The speed with which we can grow our team is dependent on the rate at which we get qualified applicants. If we have capacity to interview more applicants than we are receiving organically, we may resort to active sourcing in an attempt to close the gap.
The purpose of sourcing is to generate a large list of qualified potential candidates. From this list, Recruiting will solicit interest, and we hope to increase the number of qualified candidates in our pipeline.
Sourcing and making referrals are similar activities, because they both involve recommending people to join the company. They differ in familiarity and confidence, however:
Because of this difference, sourcing is usually not a very detailed activity, and it is common for a person to source dozens of candidates in a brief session where they may rarely if ever make a referral. This also means that referral bonuses and other incentive programs for referrals do not apply to sourced candidates.
Sourcing candidates doesn’t mean that you should know these people in person. For anyone that you do not have a personal relationship with, simply add them to the spreadsheet and indicate “None” for the relationship. This means that these people won’t be counted as your referrals. If you have anyone that you know or are familiar with that you think would be a good candidate, please make sure to submit them to Lever as a referral (you can ask a Recruiter for a link).
The most efficient way to source candidates for any position is to search through a professional network, such as LinkedIn, AngelList, etc. for people who match the skillset and job history that you are looking for. For some positions, other networks may prove useful as well - for example, someone sourcing for a developer role could search GitLab profiles to identify promising candidates. Professional networks however make it easy to scan a person's employment history quickly and efficiently and are designed to present their best impression to potential employers. Because of this, they are a very efficient tool for finding potential candidates.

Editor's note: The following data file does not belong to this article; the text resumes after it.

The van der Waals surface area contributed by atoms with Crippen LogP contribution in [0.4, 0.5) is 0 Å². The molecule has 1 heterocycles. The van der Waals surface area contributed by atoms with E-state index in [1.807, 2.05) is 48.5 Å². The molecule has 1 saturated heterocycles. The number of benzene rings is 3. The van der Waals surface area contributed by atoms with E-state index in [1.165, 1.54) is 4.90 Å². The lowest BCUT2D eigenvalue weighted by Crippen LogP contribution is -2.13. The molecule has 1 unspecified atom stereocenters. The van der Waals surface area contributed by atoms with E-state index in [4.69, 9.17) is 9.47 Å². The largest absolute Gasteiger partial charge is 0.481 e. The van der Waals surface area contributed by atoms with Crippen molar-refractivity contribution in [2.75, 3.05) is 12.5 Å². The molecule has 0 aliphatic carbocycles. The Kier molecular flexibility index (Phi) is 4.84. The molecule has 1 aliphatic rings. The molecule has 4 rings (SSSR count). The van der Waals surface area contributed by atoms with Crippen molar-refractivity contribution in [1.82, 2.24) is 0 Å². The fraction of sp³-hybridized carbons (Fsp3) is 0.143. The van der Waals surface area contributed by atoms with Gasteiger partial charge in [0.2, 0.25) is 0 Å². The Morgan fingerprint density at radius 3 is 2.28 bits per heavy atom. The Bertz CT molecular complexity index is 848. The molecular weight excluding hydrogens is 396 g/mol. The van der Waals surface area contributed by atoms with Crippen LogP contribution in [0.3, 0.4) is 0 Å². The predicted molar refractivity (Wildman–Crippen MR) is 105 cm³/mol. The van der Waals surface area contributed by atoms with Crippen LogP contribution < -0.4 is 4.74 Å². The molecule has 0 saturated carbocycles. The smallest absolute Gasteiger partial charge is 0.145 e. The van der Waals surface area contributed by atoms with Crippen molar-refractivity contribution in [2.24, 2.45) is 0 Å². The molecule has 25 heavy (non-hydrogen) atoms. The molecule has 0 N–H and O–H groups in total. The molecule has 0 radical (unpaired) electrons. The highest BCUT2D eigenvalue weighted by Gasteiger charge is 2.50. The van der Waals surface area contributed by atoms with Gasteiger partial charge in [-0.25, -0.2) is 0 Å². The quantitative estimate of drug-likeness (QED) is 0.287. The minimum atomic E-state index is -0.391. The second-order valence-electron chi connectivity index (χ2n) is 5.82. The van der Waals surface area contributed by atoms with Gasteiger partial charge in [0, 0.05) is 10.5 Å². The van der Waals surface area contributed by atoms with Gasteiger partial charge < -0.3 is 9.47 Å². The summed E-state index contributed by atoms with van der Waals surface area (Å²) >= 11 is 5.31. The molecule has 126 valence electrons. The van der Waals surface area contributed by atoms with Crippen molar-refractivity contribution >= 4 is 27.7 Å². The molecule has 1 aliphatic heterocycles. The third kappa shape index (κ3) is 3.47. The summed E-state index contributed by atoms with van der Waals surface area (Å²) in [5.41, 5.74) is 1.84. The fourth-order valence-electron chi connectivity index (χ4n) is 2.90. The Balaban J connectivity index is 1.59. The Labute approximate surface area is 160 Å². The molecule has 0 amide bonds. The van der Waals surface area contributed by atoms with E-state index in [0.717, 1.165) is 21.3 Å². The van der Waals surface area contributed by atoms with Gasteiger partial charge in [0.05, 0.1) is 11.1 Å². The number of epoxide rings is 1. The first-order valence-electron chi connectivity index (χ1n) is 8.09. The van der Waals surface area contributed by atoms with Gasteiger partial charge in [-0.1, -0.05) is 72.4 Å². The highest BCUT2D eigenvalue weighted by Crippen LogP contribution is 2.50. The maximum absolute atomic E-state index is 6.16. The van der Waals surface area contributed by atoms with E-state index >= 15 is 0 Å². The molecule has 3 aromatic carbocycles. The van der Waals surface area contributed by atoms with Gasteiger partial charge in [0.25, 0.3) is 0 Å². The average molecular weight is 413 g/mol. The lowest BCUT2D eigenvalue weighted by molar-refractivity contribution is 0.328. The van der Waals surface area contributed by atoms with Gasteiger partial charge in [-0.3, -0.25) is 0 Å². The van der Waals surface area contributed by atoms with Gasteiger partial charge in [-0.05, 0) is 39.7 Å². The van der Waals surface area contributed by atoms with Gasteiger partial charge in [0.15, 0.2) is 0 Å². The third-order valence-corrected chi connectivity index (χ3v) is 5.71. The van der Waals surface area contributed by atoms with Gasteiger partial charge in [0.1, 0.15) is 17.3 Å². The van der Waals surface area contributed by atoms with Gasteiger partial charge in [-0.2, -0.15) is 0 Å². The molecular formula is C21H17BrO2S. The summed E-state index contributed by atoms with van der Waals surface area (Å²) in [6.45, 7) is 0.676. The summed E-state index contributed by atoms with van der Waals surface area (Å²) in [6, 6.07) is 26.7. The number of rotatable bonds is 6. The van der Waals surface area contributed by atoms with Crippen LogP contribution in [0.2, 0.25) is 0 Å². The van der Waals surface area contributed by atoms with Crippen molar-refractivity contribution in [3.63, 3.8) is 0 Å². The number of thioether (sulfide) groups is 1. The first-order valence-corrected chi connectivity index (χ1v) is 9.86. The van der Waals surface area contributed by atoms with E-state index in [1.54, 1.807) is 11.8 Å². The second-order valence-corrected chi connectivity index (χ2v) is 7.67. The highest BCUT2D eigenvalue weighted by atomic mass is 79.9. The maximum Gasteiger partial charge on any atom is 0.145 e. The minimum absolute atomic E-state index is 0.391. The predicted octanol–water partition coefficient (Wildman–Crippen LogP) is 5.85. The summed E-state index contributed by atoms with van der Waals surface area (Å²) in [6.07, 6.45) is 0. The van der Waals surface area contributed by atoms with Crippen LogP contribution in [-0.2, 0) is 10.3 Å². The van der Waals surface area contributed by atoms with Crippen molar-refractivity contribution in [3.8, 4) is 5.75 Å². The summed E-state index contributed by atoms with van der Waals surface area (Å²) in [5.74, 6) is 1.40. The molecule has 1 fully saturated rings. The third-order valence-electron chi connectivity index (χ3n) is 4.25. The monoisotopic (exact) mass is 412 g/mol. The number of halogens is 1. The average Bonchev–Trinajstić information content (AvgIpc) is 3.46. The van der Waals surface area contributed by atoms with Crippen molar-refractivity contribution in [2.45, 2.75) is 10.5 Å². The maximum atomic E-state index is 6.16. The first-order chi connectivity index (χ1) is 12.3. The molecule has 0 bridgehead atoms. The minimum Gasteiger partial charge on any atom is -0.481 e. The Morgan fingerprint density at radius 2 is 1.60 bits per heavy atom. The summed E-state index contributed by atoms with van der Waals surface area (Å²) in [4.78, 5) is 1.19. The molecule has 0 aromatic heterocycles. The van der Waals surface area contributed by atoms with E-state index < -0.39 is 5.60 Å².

When you have identified someone as a good potential candidate, send their profile along with any requested information to your sourcing partner in recruiting so they can reach out to the candidate.
Here's an example workflow for sourcing developer candidates:
"ruby on rails" developer. LinkedIn presents you with a list of matching profiles.
Following this method - and with practice scanning profiles - it's possible to find a few dozen potential good candidates in 30 minutes or less.
As our company continues to see rapid growth, we need to aim to hire the best talent out there and we want all GitLabber’s to participate with the Recruiting team in building the greatest GitLab crew! We ask you all to contribute by digging into LinkedIn or your favorite social media space and add candidates to the spreadsheet. By doing this, we are reaching out to people that are very closely aligned with the team’s needs and finding better-suited candidates, instead of just waiting for ad-response! (We call that, “the Post and Pray” model).
When you source a candidate and provide their information to our recruiting team, you can expect that they will receive an email asking them if they’re interested in talking about an opportunity to join our team. You won’t be involved or mentioned in this process aside from having passed their information along.
We do try to personalize these emails as much as feasibly possible so that they are not impersonal or "spammy," and we rely on the team sourcing to identify relevant and qualified candidates to ensure these messages are as meaningful as possible.